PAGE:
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Nautilus, Inc., v. Biosig Instruments, Inc.

134 S. Ct. 2120 (2014)

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Nautilus, Inc., v. Biosig Instruments, Inc.

United States Supreme Court

134 S. Ct. 2120 (2014)

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Facts

Biosig Instruments, Inc. (Biosig) (plaintiff) owned a patent for a heart-rate monitor. The heart-rate monitor could be used on exercise equipment. The monitor consisted of a cylindrical bar that an exerciser had to grip with both hands. Two electrodes within the bar picked up the electrical signals from the user to provide information about the user’s heart rate. The patent’s claim stated that the two electrodes had to be mounted “in spaced relationship with each other.” Biosig shared this heart-monitor technology with StairMaster Sports Medical Products, Inc. (StairMaster). StairMaster began selling products incorporating the technology. Nautilus, Inc. (Nautilus) (defendant) acquired StairMaster and continued selling products using the heart-monitor technology. Biosig sued Nautilus for patent infringement. Nautilus argued that Biosig’s patent was invalid because Biosig’s claims lacked definiteness. Specifically, the patent’s description of the electrodes’ spacing was insufficiently definite. The district court granted Nautilus’s motion. Biosig appealed. The Federal Circuit Court of Appeals reversed, holding that a claim’s written description is indefinite only if it is not amenable to construction or insolubly ambiguous. Given other details supplied in Biosig’s patent’s specification, the proper spacing of the invention’s electrodes could be understood to be within certain parameters. Therefore, Biosig’s patent was not insolubly ambiguous. Nautilus petitioned the United States Supreme Court for certiorari. The dispute before the Supreme Court was about how imprecise a patent can be before it fails the definiteness requirement. Biosig claimed that as long as a patent’s claim provided notice of the invention, then that was sufficiently definite. Nautilus argued that if two people could read a claim differently, then the claim was ambiguous and indefinite and, therefore, invalid.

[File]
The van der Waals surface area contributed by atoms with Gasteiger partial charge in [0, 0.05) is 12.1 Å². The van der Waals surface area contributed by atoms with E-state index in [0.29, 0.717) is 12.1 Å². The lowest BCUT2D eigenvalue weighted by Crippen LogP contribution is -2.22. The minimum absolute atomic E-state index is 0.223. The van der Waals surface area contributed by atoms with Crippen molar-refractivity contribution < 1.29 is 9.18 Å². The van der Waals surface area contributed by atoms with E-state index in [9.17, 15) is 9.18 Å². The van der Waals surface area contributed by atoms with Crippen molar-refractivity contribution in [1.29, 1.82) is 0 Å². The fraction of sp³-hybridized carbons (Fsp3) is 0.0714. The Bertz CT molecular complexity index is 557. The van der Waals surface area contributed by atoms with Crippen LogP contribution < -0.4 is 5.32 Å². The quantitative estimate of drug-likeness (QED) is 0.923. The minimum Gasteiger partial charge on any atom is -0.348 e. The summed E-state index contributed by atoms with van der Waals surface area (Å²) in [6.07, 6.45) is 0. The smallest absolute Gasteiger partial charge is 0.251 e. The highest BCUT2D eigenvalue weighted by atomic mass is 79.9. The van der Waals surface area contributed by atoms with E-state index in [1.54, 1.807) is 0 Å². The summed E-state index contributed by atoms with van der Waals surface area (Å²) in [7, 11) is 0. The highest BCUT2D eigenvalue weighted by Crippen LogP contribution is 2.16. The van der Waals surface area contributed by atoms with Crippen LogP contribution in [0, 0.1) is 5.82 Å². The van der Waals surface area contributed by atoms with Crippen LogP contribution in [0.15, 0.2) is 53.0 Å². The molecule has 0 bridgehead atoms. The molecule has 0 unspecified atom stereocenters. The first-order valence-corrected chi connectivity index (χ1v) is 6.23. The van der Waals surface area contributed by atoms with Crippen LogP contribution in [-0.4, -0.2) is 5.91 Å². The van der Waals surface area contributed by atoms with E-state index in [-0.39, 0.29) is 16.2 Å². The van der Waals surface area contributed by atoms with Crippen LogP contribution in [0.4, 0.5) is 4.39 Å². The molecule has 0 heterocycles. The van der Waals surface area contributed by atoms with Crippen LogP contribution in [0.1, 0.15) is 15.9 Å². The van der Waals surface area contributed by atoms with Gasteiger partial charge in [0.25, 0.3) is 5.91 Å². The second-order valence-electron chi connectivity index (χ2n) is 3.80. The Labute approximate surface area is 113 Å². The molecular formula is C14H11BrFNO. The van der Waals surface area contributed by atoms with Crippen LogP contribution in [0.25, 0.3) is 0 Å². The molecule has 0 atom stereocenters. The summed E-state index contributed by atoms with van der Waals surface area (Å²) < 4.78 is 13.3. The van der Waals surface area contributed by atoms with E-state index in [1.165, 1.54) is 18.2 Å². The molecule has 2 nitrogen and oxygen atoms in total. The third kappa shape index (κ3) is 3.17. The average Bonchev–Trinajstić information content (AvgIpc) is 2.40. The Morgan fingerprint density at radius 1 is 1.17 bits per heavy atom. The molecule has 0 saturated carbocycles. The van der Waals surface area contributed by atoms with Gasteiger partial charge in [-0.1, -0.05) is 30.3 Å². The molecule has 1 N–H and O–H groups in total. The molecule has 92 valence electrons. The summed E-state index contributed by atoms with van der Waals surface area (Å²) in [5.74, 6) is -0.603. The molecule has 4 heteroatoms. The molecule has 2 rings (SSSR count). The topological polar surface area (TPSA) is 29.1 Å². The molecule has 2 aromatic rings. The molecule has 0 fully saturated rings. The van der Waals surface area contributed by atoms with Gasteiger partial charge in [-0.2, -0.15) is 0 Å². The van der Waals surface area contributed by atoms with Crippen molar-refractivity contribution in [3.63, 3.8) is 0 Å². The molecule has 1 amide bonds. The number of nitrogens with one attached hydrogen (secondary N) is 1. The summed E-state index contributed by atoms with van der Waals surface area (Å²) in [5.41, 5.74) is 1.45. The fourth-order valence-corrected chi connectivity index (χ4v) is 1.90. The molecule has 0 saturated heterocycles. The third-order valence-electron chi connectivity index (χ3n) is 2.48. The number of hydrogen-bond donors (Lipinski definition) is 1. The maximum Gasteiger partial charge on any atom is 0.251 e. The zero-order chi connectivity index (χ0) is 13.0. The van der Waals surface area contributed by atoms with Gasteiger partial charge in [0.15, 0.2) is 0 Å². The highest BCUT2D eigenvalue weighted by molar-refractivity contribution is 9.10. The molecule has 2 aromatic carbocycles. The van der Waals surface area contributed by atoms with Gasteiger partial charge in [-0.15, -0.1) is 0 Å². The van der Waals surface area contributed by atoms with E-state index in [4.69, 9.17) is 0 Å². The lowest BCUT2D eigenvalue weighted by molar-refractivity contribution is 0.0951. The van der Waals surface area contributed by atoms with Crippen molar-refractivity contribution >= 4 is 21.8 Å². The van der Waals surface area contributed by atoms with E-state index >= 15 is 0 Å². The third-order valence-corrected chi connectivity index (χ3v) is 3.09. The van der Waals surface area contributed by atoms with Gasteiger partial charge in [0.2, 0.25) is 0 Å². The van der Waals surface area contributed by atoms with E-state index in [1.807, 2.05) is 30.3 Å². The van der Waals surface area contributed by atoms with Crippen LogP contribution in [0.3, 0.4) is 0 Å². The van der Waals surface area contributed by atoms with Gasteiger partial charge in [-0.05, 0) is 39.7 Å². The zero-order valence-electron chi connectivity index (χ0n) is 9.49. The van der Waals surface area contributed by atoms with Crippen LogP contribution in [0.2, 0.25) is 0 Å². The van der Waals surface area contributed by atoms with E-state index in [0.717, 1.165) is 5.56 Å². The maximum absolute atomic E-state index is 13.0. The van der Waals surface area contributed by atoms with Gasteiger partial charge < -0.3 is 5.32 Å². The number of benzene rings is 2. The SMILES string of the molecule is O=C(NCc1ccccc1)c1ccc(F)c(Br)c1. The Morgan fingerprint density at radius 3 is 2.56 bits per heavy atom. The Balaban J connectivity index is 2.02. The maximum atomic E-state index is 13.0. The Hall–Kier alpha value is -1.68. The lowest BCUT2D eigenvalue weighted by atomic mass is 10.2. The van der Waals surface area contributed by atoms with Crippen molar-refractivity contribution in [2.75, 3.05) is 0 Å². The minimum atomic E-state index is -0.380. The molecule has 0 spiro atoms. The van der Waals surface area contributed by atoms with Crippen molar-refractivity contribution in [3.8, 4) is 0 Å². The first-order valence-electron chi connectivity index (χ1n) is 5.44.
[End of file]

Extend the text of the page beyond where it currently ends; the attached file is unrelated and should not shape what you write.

Rule of Law

Issue

Holding and Reasoning (Ginsburg, J.)

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